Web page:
Across the Atlantic, UK house prices fell in June for the first time since January as the government prepares to scale back its tax break for home buyers. London’s FTSE added 0.7 per cent helped by heavyweight miners, Paris gained 0.3 per cent and Frankfurt closed 1.2 per cent higher.

Chinese markets moves, Tokyo dips

In China, Beijing is set to step up their supervision of Chinese firms listed overseas which saw Asian markets close mixed. The Shanghai Composite added 0.7 per cent while the Hong Kong Hang Seng lost 0.4 per cent. In Japan, Tokyo’s Nikkei dipped 1 per cent on reports the government is contemplating declaring another state of emergency to reduce the spready of Covid-19.

Iron ore and gold gains, oil drops

In London trade, BHP jumped 3.2 per cent while Rio Tinto rose 2.6 per cent in London trade. The iron ore price is flat US$222.39. Iron Ore futures suggest a 0.1 per cent gain. Gold has gained $7.90 to US$1802 an ounce while Silver has fallen $0.04 to US$26.13 an ounce.

Oil has lost $1.17 to US$72.20 a barrel on tension within the OPEC cartel. The United Arab Emirates refused to sign up to a strategy to increase supply in the future as demand in the U.S. and other developed economies soars, prompting OPEC+ to cancel Monday’s planned meeting.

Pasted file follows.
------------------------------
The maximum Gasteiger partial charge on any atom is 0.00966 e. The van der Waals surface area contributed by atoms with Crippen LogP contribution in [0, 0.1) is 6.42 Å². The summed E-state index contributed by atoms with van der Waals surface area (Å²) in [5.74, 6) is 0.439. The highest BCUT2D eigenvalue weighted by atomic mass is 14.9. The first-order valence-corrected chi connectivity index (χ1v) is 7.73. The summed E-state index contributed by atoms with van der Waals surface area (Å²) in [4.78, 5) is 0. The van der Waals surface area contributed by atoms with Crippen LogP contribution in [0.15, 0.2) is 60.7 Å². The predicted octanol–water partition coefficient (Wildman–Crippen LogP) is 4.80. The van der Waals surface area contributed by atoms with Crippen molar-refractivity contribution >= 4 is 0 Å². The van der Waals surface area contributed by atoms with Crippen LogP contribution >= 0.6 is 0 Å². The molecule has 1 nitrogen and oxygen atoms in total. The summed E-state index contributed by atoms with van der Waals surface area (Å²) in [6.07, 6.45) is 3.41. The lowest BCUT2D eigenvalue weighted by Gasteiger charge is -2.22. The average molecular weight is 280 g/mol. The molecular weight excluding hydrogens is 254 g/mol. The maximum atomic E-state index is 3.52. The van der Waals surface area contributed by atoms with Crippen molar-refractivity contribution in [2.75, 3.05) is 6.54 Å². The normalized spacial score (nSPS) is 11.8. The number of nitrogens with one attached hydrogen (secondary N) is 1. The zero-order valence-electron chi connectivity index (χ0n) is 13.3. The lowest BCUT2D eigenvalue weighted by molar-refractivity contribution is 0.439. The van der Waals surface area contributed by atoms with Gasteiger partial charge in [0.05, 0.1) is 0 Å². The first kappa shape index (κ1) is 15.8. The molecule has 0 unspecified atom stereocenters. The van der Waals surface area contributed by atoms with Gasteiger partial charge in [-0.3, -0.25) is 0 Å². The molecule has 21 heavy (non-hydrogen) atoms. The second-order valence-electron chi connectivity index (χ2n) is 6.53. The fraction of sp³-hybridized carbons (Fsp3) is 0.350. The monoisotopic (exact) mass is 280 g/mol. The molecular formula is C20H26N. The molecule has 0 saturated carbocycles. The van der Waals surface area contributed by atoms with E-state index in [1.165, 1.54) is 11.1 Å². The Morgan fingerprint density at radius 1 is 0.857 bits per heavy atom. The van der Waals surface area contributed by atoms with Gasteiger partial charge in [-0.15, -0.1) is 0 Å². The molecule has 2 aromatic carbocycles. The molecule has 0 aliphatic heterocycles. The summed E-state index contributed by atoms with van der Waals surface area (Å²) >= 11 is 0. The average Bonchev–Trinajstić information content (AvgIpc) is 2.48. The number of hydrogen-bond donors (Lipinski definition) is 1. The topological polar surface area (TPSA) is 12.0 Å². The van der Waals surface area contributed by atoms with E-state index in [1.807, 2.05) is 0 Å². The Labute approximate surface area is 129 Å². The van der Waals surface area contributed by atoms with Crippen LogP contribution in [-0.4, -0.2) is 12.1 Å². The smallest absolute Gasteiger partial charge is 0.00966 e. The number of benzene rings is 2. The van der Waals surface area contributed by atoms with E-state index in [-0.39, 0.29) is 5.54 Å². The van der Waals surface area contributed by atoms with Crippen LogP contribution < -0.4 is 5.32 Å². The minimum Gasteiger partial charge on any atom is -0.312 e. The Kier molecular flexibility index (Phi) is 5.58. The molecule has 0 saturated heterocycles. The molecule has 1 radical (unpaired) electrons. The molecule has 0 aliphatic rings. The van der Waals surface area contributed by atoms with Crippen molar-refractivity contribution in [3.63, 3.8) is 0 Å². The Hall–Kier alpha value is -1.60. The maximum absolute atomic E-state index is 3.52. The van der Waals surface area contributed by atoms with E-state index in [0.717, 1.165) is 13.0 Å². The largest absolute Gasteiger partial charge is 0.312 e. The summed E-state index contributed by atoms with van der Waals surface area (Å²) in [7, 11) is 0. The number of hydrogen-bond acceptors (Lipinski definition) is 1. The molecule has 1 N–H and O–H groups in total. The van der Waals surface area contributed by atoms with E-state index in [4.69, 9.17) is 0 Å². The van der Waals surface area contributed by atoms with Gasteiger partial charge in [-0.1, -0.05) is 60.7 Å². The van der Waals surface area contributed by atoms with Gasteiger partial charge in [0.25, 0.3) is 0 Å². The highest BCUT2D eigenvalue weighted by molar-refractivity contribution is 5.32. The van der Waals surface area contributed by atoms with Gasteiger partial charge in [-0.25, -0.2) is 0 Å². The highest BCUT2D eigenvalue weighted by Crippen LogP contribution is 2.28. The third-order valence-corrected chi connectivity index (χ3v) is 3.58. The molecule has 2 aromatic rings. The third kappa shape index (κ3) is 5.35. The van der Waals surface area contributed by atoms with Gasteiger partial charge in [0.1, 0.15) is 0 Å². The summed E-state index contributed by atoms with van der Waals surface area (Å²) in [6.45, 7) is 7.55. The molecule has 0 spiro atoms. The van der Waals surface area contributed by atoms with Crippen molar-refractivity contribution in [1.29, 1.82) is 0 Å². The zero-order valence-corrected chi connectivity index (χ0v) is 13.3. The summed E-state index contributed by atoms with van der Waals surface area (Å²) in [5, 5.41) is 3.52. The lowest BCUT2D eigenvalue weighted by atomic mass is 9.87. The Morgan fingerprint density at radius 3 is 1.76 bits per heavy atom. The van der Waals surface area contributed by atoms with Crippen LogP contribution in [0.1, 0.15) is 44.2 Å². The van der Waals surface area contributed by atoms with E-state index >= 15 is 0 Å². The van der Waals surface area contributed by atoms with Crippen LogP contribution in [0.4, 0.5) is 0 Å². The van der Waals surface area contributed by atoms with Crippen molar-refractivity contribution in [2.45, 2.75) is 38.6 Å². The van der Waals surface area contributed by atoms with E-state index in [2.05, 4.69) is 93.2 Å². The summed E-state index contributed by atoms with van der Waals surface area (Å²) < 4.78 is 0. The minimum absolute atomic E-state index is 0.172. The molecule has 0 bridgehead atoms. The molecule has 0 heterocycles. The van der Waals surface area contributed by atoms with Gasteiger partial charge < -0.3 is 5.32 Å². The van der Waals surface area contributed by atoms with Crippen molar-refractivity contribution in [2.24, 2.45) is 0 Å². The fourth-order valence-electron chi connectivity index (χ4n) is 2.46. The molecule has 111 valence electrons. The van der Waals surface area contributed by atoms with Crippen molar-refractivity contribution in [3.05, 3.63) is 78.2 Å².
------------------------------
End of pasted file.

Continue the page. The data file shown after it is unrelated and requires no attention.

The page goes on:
ASX 200 - Wed wrap

Yesterday, the Australian sharemarket closed 0.9 per cent higher at 7,327, clawing back gains after investors sold off shares on news the Reserve Bank started to taper its support. Technology and Consumer Staples were among the top gainers, up 2.8 per cent and 1.9 per cent. Energy was the worst performer, down 1.9 per cent after oil producers broke off talks about supply.

Tech star Afterpay (ASX:APT) jumped 4.6 per cent while Woolworths (ASX:WOW) added 1.9 per cent as they both helped drive their relevant sectors higher.Travel stocks failed to take-off following the extension of the lockdown in Greater Sydney by another week.Qantas (ASX:QAN) fell 0.6 per cent at $4.87 while Flight Centre (ASX:FLT) dropped 0.4 per cent at $15.79.

Making headlines, investment company Challenger (ASX:CGF) climbed 8.8 per cent to $5.95 after US retirement services provider Athene bought a 15 per cent stake in the company.

Local economic news

Today RBA Governor Philip Lowe is slated to give an online speech at the Economic Society of Australia at 12.30pm (AEST).

Broker moves

Credit Suisse upgrades Sydney Airport (ASX:SYD) as a hold with a price target of $7.70. Sydney Airport received a non-binding indicative cash bid of $8.25 per share from a consortium of infrastructure investors, IFM Investors, Conyers, QSuper and Global Infrastructure Management.

The offer implies an equity value of $22.3 billion and an enterprise value of $30.6 billion. It is at a 42 per cent premium to Sydney Airport's closing price on Friday. Credit Suisse notes a 67 per cent probability of a successful deal at the current indicative offer.

Along with several conditions attached to the offer, the offer is conditional on UniSuper joining the consortium with its current 15 per cent stake. Credit Suisse also notes that given Australian airport cross holding limits, IFM Investors will not be able to hold more than 15 per cent of the equity. The rating is upgraded to hold, with an increased target price to $7.70 from $5.30.

Shares in Sydney Airport (ASX:SYD) closed 1.3 per cent lower at $7.61 yesterday.

Currencies

One Australian Dollar at 7:45 AM was buying 74.85 US cents, 54.22 Pence Sterling, 82.82 Yen and 63.47 Euro cents.